Reports from Christian groups active in Eritrea provide more detailed information on the persecution and harassment of Christian groups in the country. The website of Christianity Today provides information on the background to the Eritrean government's "closure of all Christian churches that are not Orthodox, Roman Catholic, or Lutheran":
"The World Evangelical Alliance (WEA) reported that the dominant Eritrean Orthodox Church could be pressuring the government to close independent evangelical and charismatic churches 'in the wake of what appears to be a budding revival movement occurring within the traditional Orthodox Church, as well as a recent outbreak of evangelical fervor within the Protestant community.' Many Eritrean soldiers became Christians because of personal evangelism and Christian radio broadcasts during the war for independence from Ethiopia from 1962 to 1991" (Christianity Today 5 Aug 2002).
Christian Solidarity Worldwide, an organization that works for the "religious liberty of persecuted Christians," provides information on persecution of evangelical and charismatic Christians in Eritrea:
--In 2001, young people were beaten, their property vandalised, and Bibles and other religious materials burned in an officially sanctioned attack within an Orthodox church in the capital Asmara.
--Church leaders initiated the attack on the pretext of dealing with so called 'heretics' in their midst.
--In 2002, government spokespersons began comparing Pentecostal/charismatic and evangelical churches with Islamists and branded them a danger to national security.
--As a consequence of this, all churches not belonging to the Orthodox, Catholic or Lutheran denominations in Eritrea were ordered to close in May 2002.
--More than 36 churches have been closed so far and some Christians even find it difficult to meet in their homes.
--For some years now, followers of newer denominations deemed 'heretical' by the authorities, have experienced harassment.
--Non-Orthodox church buildings have been confiscated and some church leaders have been detained in rural areas. Officials now seem to be increasing their clampdown on believers throughout the country" (Christian Solidarity Worldwide 12 Sept 2002).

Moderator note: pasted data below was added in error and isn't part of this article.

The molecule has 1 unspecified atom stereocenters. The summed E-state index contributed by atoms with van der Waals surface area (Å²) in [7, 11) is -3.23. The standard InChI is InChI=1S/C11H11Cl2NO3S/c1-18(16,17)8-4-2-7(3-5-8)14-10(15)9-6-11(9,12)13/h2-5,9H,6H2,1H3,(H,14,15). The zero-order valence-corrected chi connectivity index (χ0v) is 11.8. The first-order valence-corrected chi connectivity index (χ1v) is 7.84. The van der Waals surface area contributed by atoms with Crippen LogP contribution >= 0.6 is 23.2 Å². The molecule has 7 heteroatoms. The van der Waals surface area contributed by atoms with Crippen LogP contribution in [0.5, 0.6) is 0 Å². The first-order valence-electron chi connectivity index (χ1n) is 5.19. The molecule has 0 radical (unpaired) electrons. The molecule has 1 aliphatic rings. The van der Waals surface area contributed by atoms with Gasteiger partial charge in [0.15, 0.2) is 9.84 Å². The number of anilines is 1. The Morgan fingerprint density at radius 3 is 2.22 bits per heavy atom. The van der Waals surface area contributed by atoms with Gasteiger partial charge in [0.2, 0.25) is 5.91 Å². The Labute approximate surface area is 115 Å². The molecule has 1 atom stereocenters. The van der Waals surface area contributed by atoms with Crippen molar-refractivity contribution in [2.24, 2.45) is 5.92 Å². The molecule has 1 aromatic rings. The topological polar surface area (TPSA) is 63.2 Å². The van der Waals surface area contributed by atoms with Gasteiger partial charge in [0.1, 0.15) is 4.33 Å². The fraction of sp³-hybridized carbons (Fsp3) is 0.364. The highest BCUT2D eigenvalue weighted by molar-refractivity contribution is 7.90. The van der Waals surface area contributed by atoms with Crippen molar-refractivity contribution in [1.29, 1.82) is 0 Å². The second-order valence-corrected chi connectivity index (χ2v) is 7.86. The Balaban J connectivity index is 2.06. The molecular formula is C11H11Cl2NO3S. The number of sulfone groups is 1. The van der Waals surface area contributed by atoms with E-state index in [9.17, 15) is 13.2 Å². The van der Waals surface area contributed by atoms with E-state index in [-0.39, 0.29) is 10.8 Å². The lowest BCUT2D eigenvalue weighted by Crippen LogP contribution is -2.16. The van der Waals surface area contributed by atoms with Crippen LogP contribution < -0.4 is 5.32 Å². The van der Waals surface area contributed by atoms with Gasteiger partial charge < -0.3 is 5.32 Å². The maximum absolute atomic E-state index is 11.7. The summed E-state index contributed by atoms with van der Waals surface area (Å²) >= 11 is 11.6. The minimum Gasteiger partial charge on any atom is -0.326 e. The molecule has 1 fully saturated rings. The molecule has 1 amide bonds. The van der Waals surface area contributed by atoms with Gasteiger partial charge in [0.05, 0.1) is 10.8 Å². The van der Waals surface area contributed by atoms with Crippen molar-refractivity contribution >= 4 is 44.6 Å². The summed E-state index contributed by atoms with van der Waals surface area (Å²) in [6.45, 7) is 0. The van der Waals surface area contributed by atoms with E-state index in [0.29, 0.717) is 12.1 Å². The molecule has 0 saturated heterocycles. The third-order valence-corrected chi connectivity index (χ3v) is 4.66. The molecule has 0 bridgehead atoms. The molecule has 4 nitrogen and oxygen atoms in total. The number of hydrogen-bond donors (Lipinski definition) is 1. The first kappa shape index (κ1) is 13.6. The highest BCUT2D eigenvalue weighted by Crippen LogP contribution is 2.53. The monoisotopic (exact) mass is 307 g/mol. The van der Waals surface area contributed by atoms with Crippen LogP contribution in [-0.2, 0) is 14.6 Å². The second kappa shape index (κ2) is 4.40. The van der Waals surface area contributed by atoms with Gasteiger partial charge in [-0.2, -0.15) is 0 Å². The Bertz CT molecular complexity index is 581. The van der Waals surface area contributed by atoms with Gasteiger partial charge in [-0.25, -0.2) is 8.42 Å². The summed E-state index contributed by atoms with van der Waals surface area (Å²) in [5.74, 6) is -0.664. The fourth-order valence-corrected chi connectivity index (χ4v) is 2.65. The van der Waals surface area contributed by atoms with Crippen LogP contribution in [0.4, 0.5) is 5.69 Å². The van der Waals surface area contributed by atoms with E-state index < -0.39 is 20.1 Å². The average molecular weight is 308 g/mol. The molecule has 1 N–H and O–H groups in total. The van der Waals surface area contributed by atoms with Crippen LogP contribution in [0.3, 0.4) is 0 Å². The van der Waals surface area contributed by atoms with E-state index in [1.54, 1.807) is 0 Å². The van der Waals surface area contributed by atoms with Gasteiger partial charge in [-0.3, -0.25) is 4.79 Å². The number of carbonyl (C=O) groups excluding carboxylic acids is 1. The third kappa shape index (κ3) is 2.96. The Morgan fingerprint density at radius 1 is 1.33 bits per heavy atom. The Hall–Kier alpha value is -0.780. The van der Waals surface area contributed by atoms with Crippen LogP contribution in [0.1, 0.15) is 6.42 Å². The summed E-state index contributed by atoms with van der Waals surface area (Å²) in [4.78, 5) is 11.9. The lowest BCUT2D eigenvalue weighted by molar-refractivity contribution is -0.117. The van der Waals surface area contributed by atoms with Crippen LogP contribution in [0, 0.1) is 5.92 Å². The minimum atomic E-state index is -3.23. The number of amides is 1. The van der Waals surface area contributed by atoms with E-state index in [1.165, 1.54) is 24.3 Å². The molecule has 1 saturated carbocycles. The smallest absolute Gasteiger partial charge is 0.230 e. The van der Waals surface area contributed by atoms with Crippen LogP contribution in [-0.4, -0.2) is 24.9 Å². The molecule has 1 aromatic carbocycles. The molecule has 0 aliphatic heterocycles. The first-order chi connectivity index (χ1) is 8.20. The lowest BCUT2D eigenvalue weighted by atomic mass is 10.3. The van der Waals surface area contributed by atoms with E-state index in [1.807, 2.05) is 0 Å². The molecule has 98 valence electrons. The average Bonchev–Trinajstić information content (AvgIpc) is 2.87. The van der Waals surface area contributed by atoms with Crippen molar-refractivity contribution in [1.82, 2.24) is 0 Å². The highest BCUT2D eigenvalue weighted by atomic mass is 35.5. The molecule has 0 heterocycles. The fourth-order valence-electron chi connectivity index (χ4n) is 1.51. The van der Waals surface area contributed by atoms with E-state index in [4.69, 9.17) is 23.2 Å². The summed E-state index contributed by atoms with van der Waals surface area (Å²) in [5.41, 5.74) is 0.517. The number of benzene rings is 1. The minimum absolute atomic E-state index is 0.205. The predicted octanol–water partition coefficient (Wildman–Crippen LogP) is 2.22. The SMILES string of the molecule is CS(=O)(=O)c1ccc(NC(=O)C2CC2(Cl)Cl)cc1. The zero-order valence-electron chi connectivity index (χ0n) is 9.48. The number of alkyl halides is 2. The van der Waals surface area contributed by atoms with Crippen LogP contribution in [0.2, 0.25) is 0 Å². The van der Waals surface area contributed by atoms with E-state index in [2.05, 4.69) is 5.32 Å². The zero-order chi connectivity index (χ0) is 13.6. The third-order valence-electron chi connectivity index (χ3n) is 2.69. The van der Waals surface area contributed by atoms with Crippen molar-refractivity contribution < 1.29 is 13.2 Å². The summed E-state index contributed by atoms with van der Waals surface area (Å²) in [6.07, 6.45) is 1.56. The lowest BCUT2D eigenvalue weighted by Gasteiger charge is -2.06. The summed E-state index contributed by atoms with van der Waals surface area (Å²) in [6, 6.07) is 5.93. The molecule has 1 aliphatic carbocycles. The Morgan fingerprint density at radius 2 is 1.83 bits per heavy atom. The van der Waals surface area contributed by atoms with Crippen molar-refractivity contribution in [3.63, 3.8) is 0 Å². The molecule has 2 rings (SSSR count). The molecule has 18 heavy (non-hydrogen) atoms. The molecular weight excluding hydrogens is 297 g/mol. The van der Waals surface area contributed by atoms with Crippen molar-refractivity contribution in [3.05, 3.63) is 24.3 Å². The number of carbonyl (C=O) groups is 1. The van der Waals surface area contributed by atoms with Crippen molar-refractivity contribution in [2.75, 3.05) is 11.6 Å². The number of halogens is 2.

Another organization, International Christian Concern, stated that the Christian groups excluded from the closures were "the Eritrean Orthodox Church, the Roman Catholic Church, and the evangelical Lutherans (Mekane Yesu)" (International Christian Concern Oct 2002).
This response was prepared after researching publicly accessible information currently available to the RIC within time constraints. This response is not, and does not purport to be, conclusive as to the merit of any particular claim to refugee status or asylum.
Christian Solidarity Worldwide. 12 September 2002. "Church closures accompany new wave of intolerance in Eritrea." [Internet] URL: http://www.csw.org.uk/Latestnews.asp?Item=318 (Accessed 28 January 2003).
Christianity Today.com. 5 August 2002. "Eritrean government closes churches: all Christian houses of worship are ordered shut without official explanation." [Internet] URL: http://www.christianitytoday.com/ct/2002/009/16.22.html (Accessed 28 January 2003).
Human Rights Watch (HRW). 2003. World Report 2003, "Eritrea." [Internet] URL: http://www.hrw.org/wr2k3/africa4.html (Accessed 28 January 2003).
International Christian Concern. October 2002. "Eritrea: Christian persecution in Eritrea." [Internet] URL: http://www.persecution.org/humanrights/eritrea.html (Accessed 28 January 2003).
United States Department of State (USDOS). 7 October 2002. International Religious Freedom Report 2002, "Eritrea." [Internet] URL: http://www.state.gov/g/drl/rls/irf/2002/13820.htm (Accessed 28 January 2003).